The title of the book Around the World in 80 Documentaries had instant appeal for me. I consider that the first seeds of desire to travel were planted by watching some of these documentaries. As a high school student, watching Michael Palin travel around the world, I hoped that I could someday follow.
I liked the format, split into regions; it allows the reader to, perhaps, dip into an area of interest rather than the intention being to read from cover to cover. Each region lists and describes a selection of documentaries that would give you a good appreciation for the culture, landscape and architecture of the countries. From this you will no doubt form your own short list of ones to watch.
In part two, the author discusses the possibility of ‘armchair travel’ as a viable alternative to expensive and environmentally damaging actual travel. This is an interesting concept! While I fully appreciate the reasons for suggesting this, I can never totally accept it as an option. Travel has a sensory experience that no documentary can replicate (yet!) and to not experience that would not give you the full or alternative experience. The author offers this advice as a veteran traveller himself, having the hindsight of all the traumas of travel. Yes, the armchair traveller can avoid security, queuing, being ripped off, but, isn’t that the whole reason for travel in the first place?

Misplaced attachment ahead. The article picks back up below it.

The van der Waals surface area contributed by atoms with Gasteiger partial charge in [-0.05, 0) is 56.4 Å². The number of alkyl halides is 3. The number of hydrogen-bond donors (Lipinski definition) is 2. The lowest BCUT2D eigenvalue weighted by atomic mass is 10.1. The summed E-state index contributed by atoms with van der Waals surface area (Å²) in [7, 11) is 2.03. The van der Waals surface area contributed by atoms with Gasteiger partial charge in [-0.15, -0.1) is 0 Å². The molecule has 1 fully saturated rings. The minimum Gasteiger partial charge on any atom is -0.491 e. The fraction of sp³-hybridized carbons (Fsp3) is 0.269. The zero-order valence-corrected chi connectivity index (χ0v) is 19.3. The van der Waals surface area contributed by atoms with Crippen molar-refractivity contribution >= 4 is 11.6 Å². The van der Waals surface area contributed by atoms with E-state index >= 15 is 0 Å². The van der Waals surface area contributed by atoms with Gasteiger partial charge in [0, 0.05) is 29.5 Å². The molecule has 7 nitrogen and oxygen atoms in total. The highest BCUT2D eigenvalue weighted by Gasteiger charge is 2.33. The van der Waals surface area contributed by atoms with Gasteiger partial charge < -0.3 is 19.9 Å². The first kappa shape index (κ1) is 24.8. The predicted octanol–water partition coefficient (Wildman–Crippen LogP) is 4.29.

This tone of this book reminds me of the Alain De Botton book ‘The Art of Travel’ which I read early on in my travelling hobby. I think that any avid reader, but reluctant traveller would definitely enjoy this as an alternative to the real thing. Any keen traveller would enjoy the reminders of some great documentaries made about our amazing world, but I doubt they would seriously think about putting away their suitcase! I certainly won’t.